St. Agnes Hospital offers help for sleep-related problems

While health professionals encourage people to get from seven to eight hours of sleep nightly, millions of Americans are falling well short of that mark. Many are getting just five to six hours and recent studies have shown that more than 20 percent of the population may be suffering from some type of sleep disorder.

St. Agnes Hospital now has a renovated and expanded facility dedicated to the diagnosis and treatment of sleep disorders.


The St. Agnes Sleep Center is open to adults and children as young as 3 years old. The patients are usually referred to the facility by their primary care doctor or cardiologist.

Dr. Kala Davis-McDonald, chief of pulmonary medicine at the hospital on Wilkens Avenue, said many sleep centers will see increased traffic for sleep disorders, due to several factors.

"The greater awareness of sleep disorders is the first part, and then comes the understanding," Davis-McDonald said. "As a result, people will be diagnosed more often. But the third part is due to our increasing obesity rates."

Among the more common problems that can be diagnosed and treated are sleep apnea, insomnia, narcolepsy, restless leg syndrome and periodic limb movement.

"Sleep medicine itself is still a relatively young field," Davis-McDonald said. "The understanding of sleep medicine is continuing to evolve."

Many of the beds at the local center are filled with those suffering from obstructive sleep apnea, during which breathing can become labored or stop completely. The lack of oxygen can lead to other health problems, such as chronic fatigue, memory loss, and heart disease.

"It's absolutely painful to watch a patient with severe sleep apnea," said Paul Shearin, a respiratory therapist who serves as the center's administrative director. "They're breathing, and then they stop. You're waiting for them to take their next breath, and then they don't. When air gets in, they finally take a gasping breath."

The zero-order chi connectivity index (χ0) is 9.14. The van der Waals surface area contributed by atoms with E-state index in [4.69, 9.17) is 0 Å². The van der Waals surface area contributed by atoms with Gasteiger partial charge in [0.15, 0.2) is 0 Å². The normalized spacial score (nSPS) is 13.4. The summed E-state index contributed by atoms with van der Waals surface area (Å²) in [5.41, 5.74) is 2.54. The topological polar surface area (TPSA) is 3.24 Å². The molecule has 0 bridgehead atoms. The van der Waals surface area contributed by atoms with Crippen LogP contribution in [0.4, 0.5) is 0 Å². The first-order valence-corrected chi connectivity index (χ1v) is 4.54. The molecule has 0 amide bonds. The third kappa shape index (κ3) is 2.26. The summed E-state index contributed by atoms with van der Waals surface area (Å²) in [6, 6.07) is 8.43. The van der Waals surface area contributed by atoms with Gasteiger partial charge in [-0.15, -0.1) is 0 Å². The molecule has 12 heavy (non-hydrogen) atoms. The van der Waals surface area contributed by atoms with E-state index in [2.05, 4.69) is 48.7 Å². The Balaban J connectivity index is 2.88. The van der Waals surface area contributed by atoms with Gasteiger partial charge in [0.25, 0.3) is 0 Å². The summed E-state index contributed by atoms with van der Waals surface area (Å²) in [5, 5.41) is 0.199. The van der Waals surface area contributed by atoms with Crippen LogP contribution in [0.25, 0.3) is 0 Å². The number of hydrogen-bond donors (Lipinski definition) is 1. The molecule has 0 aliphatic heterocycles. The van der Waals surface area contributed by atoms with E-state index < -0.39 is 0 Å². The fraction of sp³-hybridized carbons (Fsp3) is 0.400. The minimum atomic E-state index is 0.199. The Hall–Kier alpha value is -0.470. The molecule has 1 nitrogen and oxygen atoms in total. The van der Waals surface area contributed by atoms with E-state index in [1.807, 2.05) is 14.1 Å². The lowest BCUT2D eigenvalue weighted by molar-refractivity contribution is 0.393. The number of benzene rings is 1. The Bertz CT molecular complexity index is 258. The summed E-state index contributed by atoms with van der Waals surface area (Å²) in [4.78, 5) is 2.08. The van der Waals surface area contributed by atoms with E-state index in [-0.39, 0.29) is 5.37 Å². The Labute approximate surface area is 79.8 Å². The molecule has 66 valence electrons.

Children are not immune to the dangers of sleep disorders, particularly apnea and sleepwalking. Many children who suffer from sleep apnea eventually undergo surgery to remove their tonsils and adenoids.


"We're realizing that sleep apnea can impact children," Davis-McDonald said. "The consequences include developmental delays, delays in growth, and behavioral problems. With treatment, we're actually seeing some of those problems rectified."

The sleep center offers a peaceful environment for its patients. Its five rooms feature standard queen-size beds and a shower. One room is reserved for a pediatric patient, and includes a sleeper chair for parents who wish to stay overnight with their child.

"We've tried to create a very comfortable environment," Shearin said. "We didn't want it to be sterile and technical."

Typically, patients arrive at 8:30 p.m. and leave the next day between 6 and 7 a.m.

Patients with symptoms of sleep apnea are initially tested for brain-wave patterns, eye movements, and oxygen levels. Continuous cardiac monitoring is also a part of the testing. A microphone is attached to the patients, for staff to hear snoring and sleep-talking patterns.

"We collect a lot of information during the course of one night," said Davis-McDonald, a graduate of Stanford University Medical School who has been at St. Agnes for five years. "If you need treatment for sleep apnea, you will come back on another night and do the same study. But this time, we will put you on the CPAP (continuous positive airway pressure) machine."


The machine transmits compressed air through a mask into the nose. Once the airways are opened, patients can breathe regularly throughout the night.

"If they respond well to the CPAP study, within seven to 10 days they should be able to have a machine at home," Davis-McDonald said. "They can use it every night when they're sleeping, but that's just the beginning. For the majority of patients, it's usually a four to six-week transition period. I consider a patient fully treated when they can sleep an entire night without any discomfort."

Once that happens, patients have a good chance of complete freedom from sleep apnea.

"To actually treat (sleep apnea) is relatively simple," Shearin said. "But we need to have people who are willing to recognize that they need some help and are willing to accept it.

"This is a condition that is relatively easy to manage and take care of," he said. "And the treatment can make a dynamic change in a person's life."

For more information on the St. Agnes Hospital Sleep Center, call 410-368-3245 or go to http://www.stagnes.org.